Recruitment Strategy is probably one of the most misunderstood and misused terms tossed about in our industry today. Try asking your clients and colleagues to define the term, and we guarantee that you will get very different responses. Recruitment Strategy means entirely different things to different recruitment stakeholders (line managers, hiring leaders, HR professionals, recruitment professionals). Still searching for answers…try googling the term or searching through respected industry resources like Access , ERE, or the Recruitment Roundtable. Good luck….you won’t find much of relevance or interest!
This is typical of the responses we get from people we put the recruitment strategy question to:
These things are most definitely enablers, tools or drivers of your overall strategy, but are not in themselves an organization’s recruitment strategy. So what exactly is Recruitment Strategy then, and how do we as recruitment professionals create one for the organizations we work for? We don’t claim to have all of the answers, but the working definition we discuss with our clients goes something like this:
An Organization Recruitment Strategy is a blueprint consisting of levers or enablers (structural and organizational delivery design , strategic programs, policies, and technology) that drive desired recruitment outcomes (quality of hire, world class hiring leader and candidate experience, etc.).
Think of an Organizational Recruitment Strategy as a framework or model, a blueprint to drive desired outcomes. A great place to start in creating this strategy is to define the desired outputs of recruitment in your organization which should focus primarily on these themes:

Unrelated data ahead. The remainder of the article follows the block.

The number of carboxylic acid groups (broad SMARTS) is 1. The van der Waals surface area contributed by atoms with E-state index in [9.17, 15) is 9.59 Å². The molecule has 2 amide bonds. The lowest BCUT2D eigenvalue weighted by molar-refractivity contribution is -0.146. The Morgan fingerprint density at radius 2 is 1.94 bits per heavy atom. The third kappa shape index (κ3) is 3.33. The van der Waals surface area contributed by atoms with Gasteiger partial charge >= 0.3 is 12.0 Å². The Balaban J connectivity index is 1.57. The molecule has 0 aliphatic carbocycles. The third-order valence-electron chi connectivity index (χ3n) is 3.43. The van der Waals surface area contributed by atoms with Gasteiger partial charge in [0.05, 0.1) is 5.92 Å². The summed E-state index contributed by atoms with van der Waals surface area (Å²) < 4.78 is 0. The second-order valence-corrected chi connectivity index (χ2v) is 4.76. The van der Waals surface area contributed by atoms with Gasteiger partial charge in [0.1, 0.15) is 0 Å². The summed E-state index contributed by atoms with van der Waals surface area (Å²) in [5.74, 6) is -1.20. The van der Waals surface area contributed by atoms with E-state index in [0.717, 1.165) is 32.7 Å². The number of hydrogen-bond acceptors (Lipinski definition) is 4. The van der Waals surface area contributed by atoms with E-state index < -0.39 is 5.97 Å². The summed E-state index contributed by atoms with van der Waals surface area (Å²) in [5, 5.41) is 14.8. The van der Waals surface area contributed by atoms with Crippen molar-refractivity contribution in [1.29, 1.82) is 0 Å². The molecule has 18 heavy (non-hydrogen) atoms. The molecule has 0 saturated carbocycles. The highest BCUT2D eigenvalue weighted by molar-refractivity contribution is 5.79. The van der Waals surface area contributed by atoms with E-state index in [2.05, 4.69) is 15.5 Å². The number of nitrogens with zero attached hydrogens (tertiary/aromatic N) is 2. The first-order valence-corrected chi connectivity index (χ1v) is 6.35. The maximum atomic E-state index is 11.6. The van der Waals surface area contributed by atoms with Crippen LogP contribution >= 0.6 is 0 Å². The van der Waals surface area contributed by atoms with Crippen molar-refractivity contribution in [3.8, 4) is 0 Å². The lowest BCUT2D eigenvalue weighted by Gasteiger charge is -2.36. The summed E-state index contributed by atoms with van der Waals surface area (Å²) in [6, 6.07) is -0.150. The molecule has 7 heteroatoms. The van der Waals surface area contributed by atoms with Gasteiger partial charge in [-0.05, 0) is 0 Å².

Then outline potential drivers of these outcomes:
One of the biggest challenges we are faced with as recruitment professionals is getting on the same page with our clients, internal or external. How we define Recruitment Strategy with our clients is critical to expectation setting. If our mission is to build best in class recruitment capability, then we need to think macro and educate our clients accordingly. Ensure that you are speaking the same language as other recruitment stakeholders, or be prepared for disappointment. Recruitment or HR should not be creating an organization’s recruitment strategy in isolation. Get the business side of your organization involved in the creation of the recruitment strategy. Approach recruitment strategy like any business would approach their strategy.
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